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Old 12-31-2021, 11:04 AM   #10
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...

I have 2 x 160 watt panels on each side. All 4 are connected in series. The AC will shade a panel on one side or the other for most of the day so I don't really have 1080 watts available at any one time except for maybe a brief half hour.
...
This caught my attention...

Per:
https://www.aurorasolar.com/blog/sha...mitigate-them/

"In his book Renewable Energy and Efficient Electric Power Systems Stanford University’s Gil Masters demonstrates how shading just one out of 36 cells in a small solar module can reduce power output by over 75%."

This could reduce your power far more than using the wrong size wire, methinks.
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Old 12-31-2021, 11:17 AM   #11
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I believe that shading 1 cell in a module can cut output of the module by 75% or even cut a whole string of modules if they are in series. However, modern modules have bypass diodes so this doesn't happen. A little shading can still cause complete loss of the string of cells that shaded cell is located in but if there are bypass diodes properly wired into the module then current is bypassed around the shade affected string of cells and life goes on.


Here is video explaining this better than I can.
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Old 12-31-2021, 11:55 AM   #12
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I believe that shading 1 cell in a module can cut output of the module by 75% or even cut a whole string of modules if they are in series. However, modern modules have bypass diodes so this doesn't happen. A little shading can still cause complete loss of the string of cells that shaded cell is located in but if there are bypass diodes properly wired into the module then current is bypassed around the shade affected string of cells and life goes on.
Yes, Gil Master's papers are from 2017 and earlier. Quality panels for RV's today have diodes, so a shaded panel minimally affects the output of the other non-shaded panels. Do your homework!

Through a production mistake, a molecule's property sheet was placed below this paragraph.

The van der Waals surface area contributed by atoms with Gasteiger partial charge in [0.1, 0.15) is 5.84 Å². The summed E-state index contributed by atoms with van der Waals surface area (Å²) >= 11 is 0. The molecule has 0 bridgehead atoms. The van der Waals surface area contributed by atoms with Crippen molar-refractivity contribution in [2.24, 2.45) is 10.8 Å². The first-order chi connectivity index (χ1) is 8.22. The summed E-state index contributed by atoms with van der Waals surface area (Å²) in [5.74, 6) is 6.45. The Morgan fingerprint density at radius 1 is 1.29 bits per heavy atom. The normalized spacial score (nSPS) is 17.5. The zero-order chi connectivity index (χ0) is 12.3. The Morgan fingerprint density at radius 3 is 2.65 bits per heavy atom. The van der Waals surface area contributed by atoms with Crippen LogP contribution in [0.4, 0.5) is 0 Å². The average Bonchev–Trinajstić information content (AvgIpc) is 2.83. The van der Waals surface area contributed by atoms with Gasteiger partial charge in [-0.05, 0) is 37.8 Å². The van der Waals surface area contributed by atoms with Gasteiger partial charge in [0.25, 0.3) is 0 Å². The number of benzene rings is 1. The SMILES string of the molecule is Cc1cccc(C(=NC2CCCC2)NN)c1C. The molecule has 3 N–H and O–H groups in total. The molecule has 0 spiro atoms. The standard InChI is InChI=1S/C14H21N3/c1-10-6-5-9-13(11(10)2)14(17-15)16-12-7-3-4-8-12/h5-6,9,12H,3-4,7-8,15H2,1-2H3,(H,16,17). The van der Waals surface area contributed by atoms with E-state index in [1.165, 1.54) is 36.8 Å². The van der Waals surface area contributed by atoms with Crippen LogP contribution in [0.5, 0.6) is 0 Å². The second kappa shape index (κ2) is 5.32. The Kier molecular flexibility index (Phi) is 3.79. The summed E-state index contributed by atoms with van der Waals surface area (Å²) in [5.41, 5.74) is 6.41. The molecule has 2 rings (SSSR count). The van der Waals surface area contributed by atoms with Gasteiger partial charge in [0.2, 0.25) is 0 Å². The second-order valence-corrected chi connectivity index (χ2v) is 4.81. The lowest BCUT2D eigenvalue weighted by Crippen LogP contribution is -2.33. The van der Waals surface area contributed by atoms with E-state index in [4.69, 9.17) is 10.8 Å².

Enjoy,

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Old 12-31-2021, 12:01 PM   #13
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Originally Posted by BobG View Post
I believe that shading 1 cell in a module can cut output of the module by 75% or even cut a whole string of modules if they are in series. However, modern modules have bypass diodes so this doesn't happen. A little shading can still cause complete loss of the string of cells that shaded cell is located in but if there are bypass diodes properly wired into the module then current is bypassed around the shade affected string of cells and life goes on.


Yes, Gil Master's paper was published in 2004. According to Arizona Wind & Sun, solar farms are exchanging their 4-7 year old panels for panels that can absorb 2-4 times the watts in the early and late portions of the day, among other reasons. The changes in solar panels since 2004 have been huge, even many since 2017.

_________________________________________

Quality panels for RV's today have diodes, so a shaded panel minimally affects the output of the other non-shaded panels. If the panel you're looking at doesn't claim diodes, it probably doesn't have diodes and you should walk away. Diodes are a huge selling point for RV's. Do your homework!

Enjoy,

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Old 12-31-2021, 04:04 PM   #14
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Rubicon327, You are correct that I wanted to cut the amperage in half. I have an Escape 21 and put the 2 batteries and all equipment under the driver side dinette bench. I did remove the supplied converter and installed the Victron MultiPlus. I did install 2 AC and 1 DC electric panels in the area above the bench next to the bathroom. I can add a couple more batteries in the passenger dinette bench later if I need to but if it gets to where I need air conditioning during the day instead of just bed time, I will probably head to cooler places rather than add more batter. I have 170 Ah at 24 volts.

I have the Coleman 13,500 BTU easy start Mach 10?. It switches seamlessly between the shore power and inverter.

I have 210 watt solar panels front and back. I was too nervous to install larger panels but really wanted to use the Panasonic HIT 340 watt panels or similar. Even thought about the 370 watt Panasonic but in the end I was just too nervous. The front and back are in series so needed to be the same size panel.

I have 2 x 160 watt panels on each side. All 4 are connected in series. The AC will shade a panel on one side or the other for most of the day so I don't really have 1080 watts available at any one time except for maybe a brief half hour.

The solar panel mounting is 1 rail attached to 5 x L brackets through bolted on each side of the trailer. I used AM Solar clips and AM Solar mounting brackets taped to the roof for the additional mounts. There are 2 of these on each smaller panel and 4 of these added to each larger panel. The large panels are attached to the rail on each side and the smaller panels are attached to a rail. It is not the best layout or system but it is what I ended up with. The uneven roof made it difficult and I didn't want to just attach the panels at the corners or through bolt brackets where they could be seen. I just pealed back the foam inside the upper cabinets and wardrobe closet to install the 10 L brackets. Can't see where the bolt heads are but can feel them. I added a piece of HDPE with caulking type adhesive and 2 1/2" fender washer under the bolt heads.